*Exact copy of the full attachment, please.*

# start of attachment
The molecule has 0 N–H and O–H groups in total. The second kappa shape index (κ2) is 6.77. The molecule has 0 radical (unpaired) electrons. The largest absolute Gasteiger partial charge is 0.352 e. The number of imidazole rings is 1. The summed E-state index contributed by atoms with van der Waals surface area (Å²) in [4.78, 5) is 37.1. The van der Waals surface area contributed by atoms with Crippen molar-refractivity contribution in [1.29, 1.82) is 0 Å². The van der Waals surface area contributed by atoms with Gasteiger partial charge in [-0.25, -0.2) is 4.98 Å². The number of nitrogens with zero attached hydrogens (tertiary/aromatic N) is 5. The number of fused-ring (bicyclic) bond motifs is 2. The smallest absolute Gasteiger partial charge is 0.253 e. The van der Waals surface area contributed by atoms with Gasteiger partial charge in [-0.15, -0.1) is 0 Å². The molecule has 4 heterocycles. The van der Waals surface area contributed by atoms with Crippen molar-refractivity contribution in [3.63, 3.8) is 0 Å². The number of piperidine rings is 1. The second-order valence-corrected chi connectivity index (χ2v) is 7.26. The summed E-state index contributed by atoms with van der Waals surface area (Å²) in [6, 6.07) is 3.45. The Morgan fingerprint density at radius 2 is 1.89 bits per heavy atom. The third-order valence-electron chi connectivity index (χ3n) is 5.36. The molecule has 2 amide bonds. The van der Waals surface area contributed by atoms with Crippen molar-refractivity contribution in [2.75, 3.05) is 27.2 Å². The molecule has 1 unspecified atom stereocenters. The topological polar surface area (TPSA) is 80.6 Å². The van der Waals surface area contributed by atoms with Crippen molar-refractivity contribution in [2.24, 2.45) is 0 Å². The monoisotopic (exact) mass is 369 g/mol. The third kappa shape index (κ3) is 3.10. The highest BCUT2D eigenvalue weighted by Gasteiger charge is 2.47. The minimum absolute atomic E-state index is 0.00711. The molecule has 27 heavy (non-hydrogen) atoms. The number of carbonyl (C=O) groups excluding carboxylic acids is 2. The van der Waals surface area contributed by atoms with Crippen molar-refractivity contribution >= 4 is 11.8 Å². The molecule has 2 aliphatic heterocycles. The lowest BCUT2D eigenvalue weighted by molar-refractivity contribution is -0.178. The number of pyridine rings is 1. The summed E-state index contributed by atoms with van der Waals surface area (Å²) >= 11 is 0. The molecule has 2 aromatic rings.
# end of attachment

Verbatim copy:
The molecule has 0 N–H and O–H groups in total. The second kappa shape index (κ2) is 6.77. The molecule has 0 radical (unpaired) electrons. The largest absolute Gasteiger partial charge is 0.352 e. The number of imidazole rings is 1. The summed E-state index contributed by atoms with van der Waals surface area (Å²) in [4.78, 5) is 37.1. The van der Waals surface area contributed by atoms with Crippen molar-refractivity contribution in [1.29, 1.82) is 0 Å². The van der Waals surface area contributed by atoms with Gasteiger partial charge in [-0.25, -0.2) is 4.98 Å². The number of nitrogens with zero attached hydrogens (tertiary/aromatic N) is 5. The number of fused-ring (bicyclic) bond motifs is 2. The smallest absolute Gasteiger partial charge is 0.253 e. The van der Waals surface area contributed by atoms with Gasteiger partial charge in [-0.15, -0.1) is 0 Å². The molecule has 4 heterocycles. The van der Waals surface area contributed by atoms with Crippen molar-refractivity contribution in [3.63, 3.8) is 0 Å². The number of piperidine rings is 1. The second-order valence-corrected chi connectivity index (χ2v) is 7.26. The summed E-state index contributed by atoms with van der Waals surface area (Å²) in [6, 6.07) is 3.45. The Morgan fingerprint density at radius 2 is 1.89 bits per heavy atom. The third-order valence-electron chi connectivity index (χ3n) is 5.36. The molecule has 2 amide bonds. The van der Waals surface area contributed by atoms with Crippen molar-refractivity contribution in [2.75, 3.05) is 27.2 Å². The molecule has 1 unspecified atom stereocenters. The topological polar surface area (TPSA) is 80.6 Å². The van der Waals surface area contributed by atoms with Crippen molar-refractivity contribution in [2.24, 2.45) is 0 Å². The monoisotopic (exact) mass is 369 g/mol. The third kappa shape index (κ3) is 3.10. The highest BCUT2D eigenvalue weighted by Gasteiger charge is 2.47. The minimum absolute atomic E-state index is 0.00711. The molecule has 27 heavy (non-hydrogen) atoms. The number of carbonyl (C=O) groups excluding carboxylic acids is 2. The van der Waals surface area contributed by atoms with Crippen molar-refractivity contribution >= 4 is 11.8 Å². The molecule has 2 aliphatic heterocycles. The lowest BCUT2D eigenvalue weighted by molar-refractivity contribution is -0.178. The number of pyridine rings is 1. The summed E-state index contributed by atoms with van der Waals surface area (Å²) >= 11 is 0. The molecule has 2 aromatic rings.